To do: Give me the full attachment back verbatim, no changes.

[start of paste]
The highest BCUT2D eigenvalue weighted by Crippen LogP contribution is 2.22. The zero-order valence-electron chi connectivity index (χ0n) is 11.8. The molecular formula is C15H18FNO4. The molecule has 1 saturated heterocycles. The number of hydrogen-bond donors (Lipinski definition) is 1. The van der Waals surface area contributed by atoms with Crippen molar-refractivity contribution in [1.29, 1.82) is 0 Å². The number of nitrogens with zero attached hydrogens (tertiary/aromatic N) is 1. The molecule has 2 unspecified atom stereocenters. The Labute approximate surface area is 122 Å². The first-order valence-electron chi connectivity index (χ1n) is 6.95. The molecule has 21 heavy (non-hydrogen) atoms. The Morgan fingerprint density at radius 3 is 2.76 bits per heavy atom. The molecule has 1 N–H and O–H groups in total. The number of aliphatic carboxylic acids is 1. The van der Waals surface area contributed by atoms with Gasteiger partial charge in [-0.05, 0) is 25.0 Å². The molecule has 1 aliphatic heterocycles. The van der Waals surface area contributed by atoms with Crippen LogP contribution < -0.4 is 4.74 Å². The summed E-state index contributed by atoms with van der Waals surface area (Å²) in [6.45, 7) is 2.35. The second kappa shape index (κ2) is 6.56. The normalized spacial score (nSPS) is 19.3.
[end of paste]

The highest BCUT2D eigenvalue weighted by Crippen LogP contribution is 2.22. The zero-order valence-electron chi connectivity index (χ0n) is 11.8. The molecular formula is C15H18FNO4. The molecule has 1 saturated heterocycles. The number of hydrogen-bond donors (Lipinski definition) is 1. The van der Waals surface area contributed by atoms with Crippen molar-refractivity contribution in [1.29, 1.82) is 0 Å². The number of nitrogens with zero attached hydrogens (tertiary/aromatic N) is 1. The molecule has 2 unspecified atom stereocenters. The Labute approximate surface area is 122 Å². The first-order valence-electron chi connectivity index (χ1n) is 6.95. The molecule has 21 heavy (non-hydrogen) atoms. The Morgan fingerprint density at radius 3 is 2.76 bits per heavy atom. The molecule has 1 N–H and O–H groups in total. The number of aliphatic carboxylic acids is 1. The van der Waals surface area contributed by atoms with Gasteiger partial charge in [-0.05, 0) is 25.0 Å². The molecule has 1 aliphatic heterocycles. The van der Waals surface area contributed by atoms with Crippen LogP contribution < -0.4 is 4.74 Å². The summed E-state index contributed by atoms with van der Waals surface area (Å²) in [6.45, 7) is 2.35. The second kappa shape index (κ2) is 6.56. The normalized spacial score (nSPS) is 19.3.